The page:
First, let’s start with the acronym and what it means: RFID = Radio Frequency IDentification.
If you have ever used an access card or fob to get into a building or passed through an automated toll collection system on a highway, you have used RFID. The definition of RFID is rather broad because it has so many uses.
Now, let’s break down what this means: a system of technologies that allows an object, person, or animal to wirelessly identify itself to another object or person. Hence the words RF (Radio Frequency) and ID (IDentification). To be able to do this in so many usage scenarios, form factors, price points, thermal environments, etc., the technology used for enabling RFID takes many forms. The most common ways of subdividing the technology are by frequency and whether or not the tag is a passive or active device. Let’s first look at the different frequencies.
At the lowest common frequency or LF (Low Frequency), this spans the range of 58-148.5 kHz or 58-148.5 thousand cycles per second. This frequency’s readers have short read range (usually several centimeters), but most importantly, this frequency allows the RF waves to transmit through metals a few millimeters thick as well as liquids. These factors make LF technology very suitable for implanting into animals, but also for access control and electronic article surveillance (EAS) applications. LF is a passive technology in which the tags only respond when energized by an LF RFID Reader. The behavior of the tag changes an incident RF field in a way that a reader can detect a unique ID. This ID may be a single bit in the case of an EAS tag or up to 10s of bits for animal tags.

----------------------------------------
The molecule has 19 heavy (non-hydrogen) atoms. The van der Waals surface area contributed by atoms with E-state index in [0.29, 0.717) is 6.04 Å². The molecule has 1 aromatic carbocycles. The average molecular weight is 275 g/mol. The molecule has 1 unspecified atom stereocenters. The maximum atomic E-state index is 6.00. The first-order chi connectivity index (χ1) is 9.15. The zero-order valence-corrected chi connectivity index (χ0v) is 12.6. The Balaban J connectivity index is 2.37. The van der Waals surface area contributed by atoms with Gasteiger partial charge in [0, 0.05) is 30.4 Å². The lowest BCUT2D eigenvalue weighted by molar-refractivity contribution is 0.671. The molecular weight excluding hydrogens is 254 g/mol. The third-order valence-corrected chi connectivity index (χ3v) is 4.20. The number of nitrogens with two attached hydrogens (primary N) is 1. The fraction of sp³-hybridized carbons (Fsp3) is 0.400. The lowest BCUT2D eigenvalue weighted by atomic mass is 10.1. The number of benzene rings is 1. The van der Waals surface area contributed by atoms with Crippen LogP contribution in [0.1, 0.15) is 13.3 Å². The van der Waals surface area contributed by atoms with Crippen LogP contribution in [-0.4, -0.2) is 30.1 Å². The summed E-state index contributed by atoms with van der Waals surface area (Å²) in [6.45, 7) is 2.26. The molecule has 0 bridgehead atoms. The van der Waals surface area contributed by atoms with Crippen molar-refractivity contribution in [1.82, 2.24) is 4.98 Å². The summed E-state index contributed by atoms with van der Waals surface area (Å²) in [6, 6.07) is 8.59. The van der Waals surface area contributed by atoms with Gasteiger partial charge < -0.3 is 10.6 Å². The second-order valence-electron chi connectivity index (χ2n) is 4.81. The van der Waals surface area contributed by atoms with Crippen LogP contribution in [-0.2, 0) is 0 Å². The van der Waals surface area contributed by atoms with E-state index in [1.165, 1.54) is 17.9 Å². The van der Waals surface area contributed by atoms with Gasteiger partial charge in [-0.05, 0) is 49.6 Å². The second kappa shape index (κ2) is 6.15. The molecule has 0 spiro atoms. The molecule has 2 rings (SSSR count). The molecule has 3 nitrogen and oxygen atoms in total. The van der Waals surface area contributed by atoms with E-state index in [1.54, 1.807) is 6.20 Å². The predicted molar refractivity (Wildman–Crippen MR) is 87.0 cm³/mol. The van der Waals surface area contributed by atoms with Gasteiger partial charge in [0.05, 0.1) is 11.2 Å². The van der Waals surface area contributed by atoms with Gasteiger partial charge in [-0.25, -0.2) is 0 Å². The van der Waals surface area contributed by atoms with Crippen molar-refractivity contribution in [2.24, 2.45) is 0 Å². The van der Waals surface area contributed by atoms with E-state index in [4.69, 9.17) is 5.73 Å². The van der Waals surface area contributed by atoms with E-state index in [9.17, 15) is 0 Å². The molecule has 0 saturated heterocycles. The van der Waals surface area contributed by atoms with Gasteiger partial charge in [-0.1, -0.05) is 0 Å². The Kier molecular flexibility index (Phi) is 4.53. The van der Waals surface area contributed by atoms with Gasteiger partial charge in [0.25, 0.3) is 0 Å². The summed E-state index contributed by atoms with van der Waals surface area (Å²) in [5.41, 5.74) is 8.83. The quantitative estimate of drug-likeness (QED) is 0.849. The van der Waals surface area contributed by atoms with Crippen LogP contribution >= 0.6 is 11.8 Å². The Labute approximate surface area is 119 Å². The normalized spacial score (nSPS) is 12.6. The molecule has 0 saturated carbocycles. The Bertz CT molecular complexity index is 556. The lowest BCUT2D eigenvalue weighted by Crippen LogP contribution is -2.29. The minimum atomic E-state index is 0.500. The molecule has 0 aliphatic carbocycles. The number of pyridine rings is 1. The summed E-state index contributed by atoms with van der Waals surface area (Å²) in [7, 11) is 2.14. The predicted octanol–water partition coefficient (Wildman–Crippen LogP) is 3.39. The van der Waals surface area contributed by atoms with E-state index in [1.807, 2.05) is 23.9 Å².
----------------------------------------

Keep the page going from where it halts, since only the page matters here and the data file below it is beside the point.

The next frequency range spans from 1.75-13.56 MHz. This frequency range is called HF, or High Frequency, and includes tags for use in building access, public transportation, and electronic payment systems to name a few. The range of these systems is a few inches to a few feet, depending on the application. HF tags also work relatively well around metals and liquids. HF tags are usually used for proximity applications, for example, the gesture of moving one’s phone or wallet is used to provide access or payment.
The next frequency range is UHF or Ultra High Frequency. UHF RFID spans the 433, 840-960 MHz and the 2.4 GHz range. At this frequency, the RF that is produced allows for relatively efficient wave-like propagation; similar to a radio station, but with reasonable amounts of power consumption for handhelds, laptops, trucks, printers, etc. UHF RFID tags contain a small silicon chip and an antenna paired onto or into an object. This allows one to create tags which can be read from inches to 10s of feet in a passive configuration, and 100s to 1000s of feet if used semi-passively (the tag still changes the RF that comes back to the reader rather than transmitting, but gets a battery to help it out) or actively (an active transmitter).
UHF RFID tags can also be produced relatively inexpensively; the antennas can be etched with chemicals or printed with a printer that can print metals such as copper or aluminum. The lower cost and long range of UHF RFID means that tags can be placed just about anywhere and interrogators (or RFID readers) can read them. This allows computers attached to these interrogators to see the world around them through the RF lens.